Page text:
Can we talk Component Naming Conventions?

Maybe slightly going off-topic here, these quirks could have it’s own thread on the forum. The control-clicking (or right-clicking) however, is also used for replacing the selected component, so the select-click-component is now highlighted, which is good, but the context-clicked component could be highlighted with a lower intensity.
After all, the selected component is showing at the top of the panel.

Also, the component browser only displays the definitions, the outliner is for controling instances in the model.
While in smaller models the visualisation part of each component works fine, in larger models with hundreds of windows it doesn’t make sense to have an image of the same window type, while only the dimensions differ.
(Let alone in an BIM-model where even windows of the same dimensions get their own definition)

Back to naming conventions, using a standard like @gsharp mentioned works perfect, we have our own standards in our region and are now more or less guided by a (BIM) platform, with a specific naming convention (construction)

To my mind, going equipped is the best answer. If you visualise what will be an array of components within a model you’re creating, so you realise there will need to be a naming convention - a plan for what that will entail then creates a to do list, each item being ticked off as it’s created adds the component with a name already preconceived for it’s useful purpose and accessibility - simply put, plan all the names in advance, ideally with some extra knowledge for going about a meta search with a view to renaming if necessary and this not requiring opening the .skp file to do it. This way, someone you share the file with could illuminate something that gives rise to a change in component [re]naming, but without complicating the process…

This may work for a lot of people here, but I use SU as a creative sandbox and don’t always know where I’m going. When I designed my house, I had a lot of dimensional constraints. SU let me just start drawing and I came up with optimal shapes and designs as I went–a process I love! As a room took shape, design ideas and progressively intricate details got added–including creating or importing components I never could have thought of in advance–just too many parts. Maybe if I designed houses every day I might be able to imagine a naming convention in advance, but my projects are always changing. My previous one was a marina. My next ones are likely to be furniture. I learn about the structure I’m drawing as I go. My day job is arranging and recording film scores. Same approach, and the software I use (Digital Performer and ProTools) allow for such creative wandering. It is the management, naming, and organization of thousands of elements in these programs that makes me bullheaded in my belief that SU can do much better in this area.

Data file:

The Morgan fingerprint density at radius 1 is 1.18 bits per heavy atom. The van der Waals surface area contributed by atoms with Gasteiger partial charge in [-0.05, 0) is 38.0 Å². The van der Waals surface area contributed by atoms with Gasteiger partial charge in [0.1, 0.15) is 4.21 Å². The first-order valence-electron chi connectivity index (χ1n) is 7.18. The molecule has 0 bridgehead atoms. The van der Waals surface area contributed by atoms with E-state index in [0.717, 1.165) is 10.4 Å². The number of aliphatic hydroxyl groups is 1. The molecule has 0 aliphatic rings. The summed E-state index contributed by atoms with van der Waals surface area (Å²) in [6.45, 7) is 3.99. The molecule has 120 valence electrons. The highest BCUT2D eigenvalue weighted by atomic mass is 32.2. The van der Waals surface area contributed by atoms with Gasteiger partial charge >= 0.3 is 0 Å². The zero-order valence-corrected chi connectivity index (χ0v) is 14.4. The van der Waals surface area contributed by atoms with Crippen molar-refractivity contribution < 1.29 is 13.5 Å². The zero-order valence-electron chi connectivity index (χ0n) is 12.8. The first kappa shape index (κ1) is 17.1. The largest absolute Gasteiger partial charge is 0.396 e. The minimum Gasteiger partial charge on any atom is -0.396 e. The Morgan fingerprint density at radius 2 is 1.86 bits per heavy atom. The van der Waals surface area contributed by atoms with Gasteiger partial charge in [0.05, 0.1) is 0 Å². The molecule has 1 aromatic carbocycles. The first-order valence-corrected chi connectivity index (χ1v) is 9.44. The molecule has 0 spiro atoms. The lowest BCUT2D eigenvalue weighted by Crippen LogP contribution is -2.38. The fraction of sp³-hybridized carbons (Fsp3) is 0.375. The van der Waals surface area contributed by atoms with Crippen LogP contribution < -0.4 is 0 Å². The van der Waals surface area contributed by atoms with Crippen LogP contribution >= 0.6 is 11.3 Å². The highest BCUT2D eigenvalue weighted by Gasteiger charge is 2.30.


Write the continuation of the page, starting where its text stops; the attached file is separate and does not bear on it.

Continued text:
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I believe it has enjoyed wide adoption but I’ve also noticed many professionals just prefer coming up with their own layer naming scheme (A=“architectural”, S=“structural”, etc.). Perhaps it is encouraged in the universities?

I have never experienced this with SketchUp Pro on Windows 10. Maybe this is a Mac bug?

TL;DR: It seems like what you’re looking for is something like a CAD layer standard or naming guideline. Unfortunately something comparable doesn’t exist for SketchUp components. Here’s why:
Unless you want to bring the allied armed forces back to write something like another CAD Layer Guidelines like they did in 1990, then there isn’t much like what you’re looking for. It seems like a high-ranking US gov’t agency (maybe the DoD?) hot potato’ed publishing the CAD Layer Guidelines to The American Institute of Architects (AIA) in the end.

I guess no one wants to publish a standard outlining best practices for SketchUp components because SketchUp hasn’t enjoyed the popularity 2D CAD did during computing’s advent years in the US (70s-80s?).
I think your coding system works because it works for you. What YOU could do to help this effort is to document all of the work you have invested in creating coding for SketchUp components, perhaps that’s how these things get started! This also makes it easy to share/spec your models with someone else; you can easily reference your own documentation and inform your client of your coding system.
If you want to investigate IFC naming conventions and get into some programming, the US National CAD Standard has a section outlining some best practices for BIM programming. It’s not something I personally read – though I did love reading the rest of the US National CAD Standard [V6] – because I’m not much of a coder…

I like to name everything; from tags to groups and components. I also recommend using groups and components as little as possible to reduce the clutter in Outliner and Components browser. Just take on that mindset and perhaps it’ll change your workflows.
I have used SketchUp for more than a decade now (always vanilla) and am always curious about learning new things that make working with SketchUp easier, faster and more efficient and using Component collections and folders seems like an excellent tool the way it was described above. It seems like adding new functionality to SketchUp is a slow process, as it should be (probably).